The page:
It’s a Snap!

I can remember it as if it were yesterday. Mrs. Peterson’s ninth-grade classroom. I can see the desks, the windows, and on the sill of the blackboard, the row of laminated photographs. Each one leaned back as if waiting, daring me to pick it out that shiny lineup.

How I hated to be late to that class! Even after a few minutes, the pictures would be picked over, leaving the dregs for the dawdlers. I wanted the whole range of faces and emotions and situations that stood freeze-framed under plastic. Those photographs were there to make us hungry for writing, and I desired the whole menu to choose from. Little did I know how strong an appetite I was building.

If you’re a regular reader of these essays, you may remember that I’ve written before about how art can prompt stories in children. For some kids, images are much more powerful prompts for their imaginations than words. And if what the cultural commentators say is true, young people are becoming increasingly connected to images. But today’s images flash by, they tumble out of screens like avalanches. For a picture to have an effect on a child’s imagination, they need to crawl by. To have a story grow out of a photo, it requires a bit of staring. At the photo. And off into space.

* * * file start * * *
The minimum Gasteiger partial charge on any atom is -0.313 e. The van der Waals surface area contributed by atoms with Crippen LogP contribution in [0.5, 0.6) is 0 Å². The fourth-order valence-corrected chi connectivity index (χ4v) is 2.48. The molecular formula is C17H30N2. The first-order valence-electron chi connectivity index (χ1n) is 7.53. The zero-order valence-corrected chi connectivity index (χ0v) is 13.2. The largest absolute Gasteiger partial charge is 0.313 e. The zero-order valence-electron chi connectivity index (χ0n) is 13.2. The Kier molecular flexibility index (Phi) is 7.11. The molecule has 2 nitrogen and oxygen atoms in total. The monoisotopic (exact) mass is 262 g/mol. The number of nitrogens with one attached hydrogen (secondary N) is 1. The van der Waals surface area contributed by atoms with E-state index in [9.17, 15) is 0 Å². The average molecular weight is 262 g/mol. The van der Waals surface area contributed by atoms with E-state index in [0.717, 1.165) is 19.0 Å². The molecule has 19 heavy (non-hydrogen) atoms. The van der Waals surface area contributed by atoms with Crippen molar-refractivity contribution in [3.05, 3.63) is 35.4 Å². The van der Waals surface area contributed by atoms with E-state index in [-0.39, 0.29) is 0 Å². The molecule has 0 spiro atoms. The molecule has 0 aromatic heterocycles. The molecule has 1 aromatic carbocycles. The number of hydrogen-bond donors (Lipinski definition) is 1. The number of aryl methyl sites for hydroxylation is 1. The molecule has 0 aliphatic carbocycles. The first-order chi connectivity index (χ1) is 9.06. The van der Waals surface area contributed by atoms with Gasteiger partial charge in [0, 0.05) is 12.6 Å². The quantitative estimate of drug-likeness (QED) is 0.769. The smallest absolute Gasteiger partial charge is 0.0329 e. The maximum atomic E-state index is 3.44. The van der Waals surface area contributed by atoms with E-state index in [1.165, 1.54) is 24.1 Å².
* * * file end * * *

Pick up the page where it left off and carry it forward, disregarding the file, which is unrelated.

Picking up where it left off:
Where to start? This week holds the birthday of the father of photo-journalism, Alfred Eisenstaedt. His pictures graced the covers of Life magazine throughout much of the 20th century. Older folks may remember him for the photograph of the sailor kissing a girl on VJ day in Times Square. He was a master at capturing a moment, whether it was a waiter skating or an audience of suspenseful children.

Eisenstaedt’s photos would be a great starting point for imagining a story. As you linger over one with your child, ask what she thinks was happening when this picture was taken. (Don’t read the captions, first!) Turn the people in the pictures into characters in a story. Then imagine what would happen next.

I should tell you, though, that imaginations can be ravenous. It’s been thirty years since Mrs. Peterson’s class, and I still can’t get enough.

Bruce Van Patter

all material ©2006 Bruce Van Patter